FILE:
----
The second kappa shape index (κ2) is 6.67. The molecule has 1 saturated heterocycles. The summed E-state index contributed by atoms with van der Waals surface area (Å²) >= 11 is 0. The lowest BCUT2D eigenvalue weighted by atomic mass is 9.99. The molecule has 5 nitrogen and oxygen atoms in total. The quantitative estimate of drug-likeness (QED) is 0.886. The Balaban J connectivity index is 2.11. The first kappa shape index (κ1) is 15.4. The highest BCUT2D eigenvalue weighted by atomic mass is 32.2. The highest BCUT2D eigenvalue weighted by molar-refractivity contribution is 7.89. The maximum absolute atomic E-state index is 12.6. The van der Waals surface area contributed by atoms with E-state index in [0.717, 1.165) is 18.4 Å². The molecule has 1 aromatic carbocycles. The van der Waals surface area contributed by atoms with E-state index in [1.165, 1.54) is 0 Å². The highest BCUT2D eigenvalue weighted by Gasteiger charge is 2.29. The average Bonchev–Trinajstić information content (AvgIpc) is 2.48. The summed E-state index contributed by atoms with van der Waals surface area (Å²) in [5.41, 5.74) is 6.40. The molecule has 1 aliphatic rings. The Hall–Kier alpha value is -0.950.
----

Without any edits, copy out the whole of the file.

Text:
The second kappa shape index (κ2) is 6.67. The molecule has 1 saturated heterocycles. The summed E-state index contributed by atoms with van der Waals surface area (Å²) >= 11 is 0. The lowest BCUT2D eigenvalue weighted by atomic mass is 9.99. The molecule has 5 nitrogen and oxygen atoms in total. The quantitative estimate of drug-likeness (QED) is 0.886. The Balaban J connectivity index is 2.11. The first kappa shape index (κ1) is 15.4. The highest BCUT2D eigenvalue weighted by atomic mass is 32.2. The highest BCUT2D eigenvalue weighted by molar-refractivity contribution is 7.89. The maximum absolute atomic E-state index is 12.6. The van der Waals surface area contributed by atoms with E-state index in [0.717, 1.165) is 18.4 Å². The molecule has 1 aromatic carbocycles. The van der Waals surface area contributed by atoms with E-state index in [1.165, 1.54) is 0 Å². The highest BCUT2D eigenvalue weighted by Gasteiger charge is 2.29. The average Bonchev–Trinajstić information content (AvgIpc) is 2.48. The summed E-state index contributed by atoms with van der Waals surface area (Å²) in [5.41, 5.74) is 6.40. The molecule has 1 aliphatic rings. The Hall–Kier alpha value is -0.950.